ssrn-id1477399 - Journal of Financial Transformation The...

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Electronic copy available at: Journal of Financial Transformation Page 69 The financial crisis as a symbol of the failure of academic finance? (A methodological digression) Hans J. Blommestein 1 , PwC Professor of Finance, Tilburg University, The Netherlands 1 The views expressed are personal ones and do not represent the organizations with which the author is affiliated. Abstract The failure of academic finance can be considered one of the symbols of the financial crisis. Two important underlying reasons why academic finance models systematically fail to account for real-world phenomena follow directly from two conventions: (a) treating economics not as a „true‟ social science (but as a branch of applied mathematics inspired by the methodology of classical physics); and (b) using economic models as if the empirical content of economic theories is not very low. Failure to understand and appreciate the inherent weaknesses of these „conventions‟ had fatal consequences for the use and interpretation of key academic finance concepts and models by market practitioners and policymakers. Theoretical constructs such as the efficient markets hypothesis, rational expectations, and market completeness were too often treated as intellectual dogmas instead of (parts of) falsifiable hypotheses. The situation of capture via dominant intellectual dogmas of policymakers, investors, and business managers was made worse by sins of omission - the failure of academics to communicate the limitations of their models and to warn against (potential) misuses of their research - and sins of commission – introducing (often implicitly) ideological or biased features in research programs Hence, the deeper problem with finance concepts such as the „efficient markets hypothesis‟ and „ratex theory‟ is not that they are based on assumptions that are considered as not being ‟realistic‟. The real issue at stake with academic finance is not a quarrel about the validity of the assumption of rational behavior but the inherent semantical insufficiency of economic theories that implies a low empirical content (and a high degree of specification uncertainty). This perspective makes the scientific approach advocated by Friedman and others less straightforward. In addition, there is wide-spread failure to incorporate the key implications of economics as a social science. As response to these „weaknesses‟ and challenges, five suggested principles or guidelines for future research programmes are outlined.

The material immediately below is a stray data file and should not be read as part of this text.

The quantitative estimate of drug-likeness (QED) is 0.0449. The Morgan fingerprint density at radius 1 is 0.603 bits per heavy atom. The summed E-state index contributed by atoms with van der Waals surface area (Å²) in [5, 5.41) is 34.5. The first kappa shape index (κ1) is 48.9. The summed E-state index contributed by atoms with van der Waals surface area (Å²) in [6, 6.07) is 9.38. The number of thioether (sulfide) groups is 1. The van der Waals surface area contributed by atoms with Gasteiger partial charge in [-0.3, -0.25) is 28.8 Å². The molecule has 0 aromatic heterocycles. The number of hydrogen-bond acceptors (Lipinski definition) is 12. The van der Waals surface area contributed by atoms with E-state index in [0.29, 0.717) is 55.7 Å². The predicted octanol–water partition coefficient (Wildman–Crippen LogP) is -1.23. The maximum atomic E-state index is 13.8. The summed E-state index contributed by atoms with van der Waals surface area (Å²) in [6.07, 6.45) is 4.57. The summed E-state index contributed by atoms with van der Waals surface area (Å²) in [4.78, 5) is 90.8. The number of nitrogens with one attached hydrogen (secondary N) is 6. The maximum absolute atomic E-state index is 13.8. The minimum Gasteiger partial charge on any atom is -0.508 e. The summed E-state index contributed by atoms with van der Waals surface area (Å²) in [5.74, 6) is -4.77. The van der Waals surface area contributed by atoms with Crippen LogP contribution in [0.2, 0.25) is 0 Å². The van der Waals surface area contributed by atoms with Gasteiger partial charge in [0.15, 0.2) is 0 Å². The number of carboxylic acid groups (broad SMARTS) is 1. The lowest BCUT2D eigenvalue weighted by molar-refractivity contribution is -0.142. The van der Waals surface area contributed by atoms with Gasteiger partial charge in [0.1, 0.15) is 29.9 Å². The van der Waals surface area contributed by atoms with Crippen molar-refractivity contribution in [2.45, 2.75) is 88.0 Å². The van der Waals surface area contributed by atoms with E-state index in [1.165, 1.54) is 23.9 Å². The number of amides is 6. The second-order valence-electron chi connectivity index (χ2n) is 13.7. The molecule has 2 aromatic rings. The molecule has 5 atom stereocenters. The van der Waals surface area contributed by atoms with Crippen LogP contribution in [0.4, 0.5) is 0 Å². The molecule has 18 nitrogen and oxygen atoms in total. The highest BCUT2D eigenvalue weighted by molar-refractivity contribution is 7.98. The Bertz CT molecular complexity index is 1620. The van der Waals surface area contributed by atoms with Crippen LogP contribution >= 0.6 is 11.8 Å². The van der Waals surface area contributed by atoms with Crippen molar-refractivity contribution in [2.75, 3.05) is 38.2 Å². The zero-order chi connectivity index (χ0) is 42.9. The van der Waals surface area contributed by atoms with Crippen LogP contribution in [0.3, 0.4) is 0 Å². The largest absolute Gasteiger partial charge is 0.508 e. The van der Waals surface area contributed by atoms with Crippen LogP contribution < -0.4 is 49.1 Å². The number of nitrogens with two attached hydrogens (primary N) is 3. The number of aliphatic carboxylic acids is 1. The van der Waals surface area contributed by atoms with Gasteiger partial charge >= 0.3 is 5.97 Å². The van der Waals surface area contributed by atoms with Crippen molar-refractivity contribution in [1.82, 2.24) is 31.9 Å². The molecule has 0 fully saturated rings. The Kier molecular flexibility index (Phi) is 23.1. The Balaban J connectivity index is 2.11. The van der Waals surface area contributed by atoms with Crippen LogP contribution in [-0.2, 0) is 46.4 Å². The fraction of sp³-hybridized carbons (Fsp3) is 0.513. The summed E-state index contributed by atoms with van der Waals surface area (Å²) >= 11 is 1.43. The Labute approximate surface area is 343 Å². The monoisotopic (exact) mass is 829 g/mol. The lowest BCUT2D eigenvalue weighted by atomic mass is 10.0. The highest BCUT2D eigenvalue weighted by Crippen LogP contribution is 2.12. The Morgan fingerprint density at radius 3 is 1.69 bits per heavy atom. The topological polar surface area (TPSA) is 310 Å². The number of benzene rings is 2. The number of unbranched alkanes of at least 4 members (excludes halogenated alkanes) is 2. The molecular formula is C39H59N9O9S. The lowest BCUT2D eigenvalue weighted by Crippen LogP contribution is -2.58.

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Electronic copy available at: Journal of Financial Transformation Page 70 Implications of neglecting the nature and limitations of economics as a social science Can the financial crisis also be considered a symbol for the failure of academic finance 2 ? An affirmative answer can in my view be based on the reasoning that most research programs in academic finance, and economics more in general, have
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ssrn-id1477399 - Journal of Financial Transformation The...

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